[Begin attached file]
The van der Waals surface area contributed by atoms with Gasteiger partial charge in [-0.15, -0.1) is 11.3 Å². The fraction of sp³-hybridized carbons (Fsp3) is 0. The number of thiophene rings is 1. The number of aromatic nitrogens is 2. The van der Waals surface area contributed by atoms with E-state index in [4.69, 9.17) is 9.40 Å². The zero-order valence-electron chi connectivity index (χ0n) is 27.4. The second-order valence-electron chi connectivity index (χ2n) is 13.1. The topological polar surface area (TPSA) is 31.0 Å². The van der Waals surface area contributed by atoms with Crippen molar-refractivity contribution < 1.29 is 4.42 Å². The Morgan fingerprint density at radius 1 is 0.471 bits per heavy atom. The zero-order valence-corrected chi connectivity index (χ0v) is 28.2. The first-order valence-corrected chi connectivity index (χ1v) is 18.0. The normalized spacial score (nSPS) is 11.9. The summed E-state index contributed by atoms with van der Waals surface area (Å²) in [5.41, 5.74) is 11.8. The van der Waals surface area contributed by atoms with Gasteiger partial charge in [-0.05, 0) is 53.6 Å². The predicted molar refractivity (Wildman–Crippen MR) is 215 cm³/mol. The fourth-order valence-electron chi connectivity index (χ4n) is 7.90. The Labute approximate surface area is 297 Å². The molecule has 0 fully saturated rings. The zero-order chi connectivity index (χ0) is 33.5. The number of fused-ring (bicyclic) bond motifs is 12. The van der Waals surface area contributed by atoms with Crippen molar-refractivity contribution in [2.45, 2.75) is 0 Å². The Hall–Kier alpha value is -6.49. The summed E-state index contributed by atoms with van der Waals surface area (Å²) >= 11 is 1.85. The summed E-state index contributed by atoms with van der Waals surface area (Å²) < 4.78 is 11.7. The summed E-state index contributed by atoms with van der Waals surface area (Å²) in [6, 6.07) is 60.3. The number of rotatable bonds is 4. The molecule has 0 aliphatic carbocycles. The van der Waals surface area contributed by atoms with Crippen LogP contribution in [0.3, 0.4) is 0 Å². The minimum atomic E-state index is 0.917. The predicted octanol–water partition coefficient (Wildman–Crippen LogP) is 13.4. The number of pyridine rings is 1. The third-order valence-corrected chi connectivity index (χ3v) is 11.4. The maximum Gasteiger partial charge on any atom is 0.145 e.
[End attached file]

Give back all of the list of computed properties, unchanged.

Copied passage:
The van der Waals surface area contributed by atoms with Gasteiger partial charge in [-0.15, -0.1) is 11.3 Å². The fraction of sp³-hybridized carbons (Fsp3) is 0. The number of thiophene rings is 1. The number of aromatic nitrogens is 2. The van der Waals surface area contributed by atoms with E-state index in [4.69, 9.17) is 9.40 Å². The zero-order valence-electron chi connectivity index (χ0n) is 27.4. The second-order valence-electron chi connectivity index (χ2n) is 13.1. The topological polar surface area (TPSA) is 31.0 Å². The van der Waals surface area contributed by atoms with Crippen molar-refractivity contribution < 1.29 is 4.42 Å². The Morgan fingerprint density at radius 1 is 0.471 bits per heavy atom. The zero-order valence-corrected chi connectivity index (χ0v) is 28.2. The first-order valence-corrected chi connectivity index (χ1v) is 18.0. The normalized spacial score (nSPS) is 11.9. The summed E-state index contributed by atoms with van der Waals surface area (Å²) in [5.41, 5.74) is 11.8. The van der Waals surface area contributed by atoms with Gasteiger partial charge in [-0.05, 0) is 53.6 Å². The predicted molar refractivity (Wildman–Crippen MR) is 215 cm³/mol. The fourth-order valence-electron chi connectivity index (χ4n) is 7.90. The Labute approximate surface area is 297 Å². The molecule has 0 fully saturated rings. The zero-order chi connectivity index (χ0) is 33.5. The number of fused-ring (bicyclic) bond motifs is 12. The van der Waals surface area contributed by atoms with Crippen molar-refractivity contribution in [2.45, 2.75) is 0 Å². The Hall–Kier alpha value is -6.49. The summed E-state index contributed by atoms with van der Waals surface area (Å²) >= 11 is 1.85. The summed E-state index contributed by atoms with van der Waals surface area (Å²) < 4.78 is 11.7. The summed E-state index contributed by atoms with van der Waals surface area (Å²) in [6, 6.07) is 60.3. The number of rotatable bonds is 4. The molecule has 0 aliphatic carbocycles. The van der Waals surface area contributed by atoms with Crippen LogP contribution in [0.3, 0.4) is 0 Å². The minimum atomic E-state index is 0.917. The predicted octanol–water partition coefficient (Wildman–Crippen LogP) is 13.4. The number of pyridine rings is 1. The third-order valence-corrected chi connectivity index (χ3v) is 11.4. The maximum Gasteiger partial charge on any atom is 0.145 e.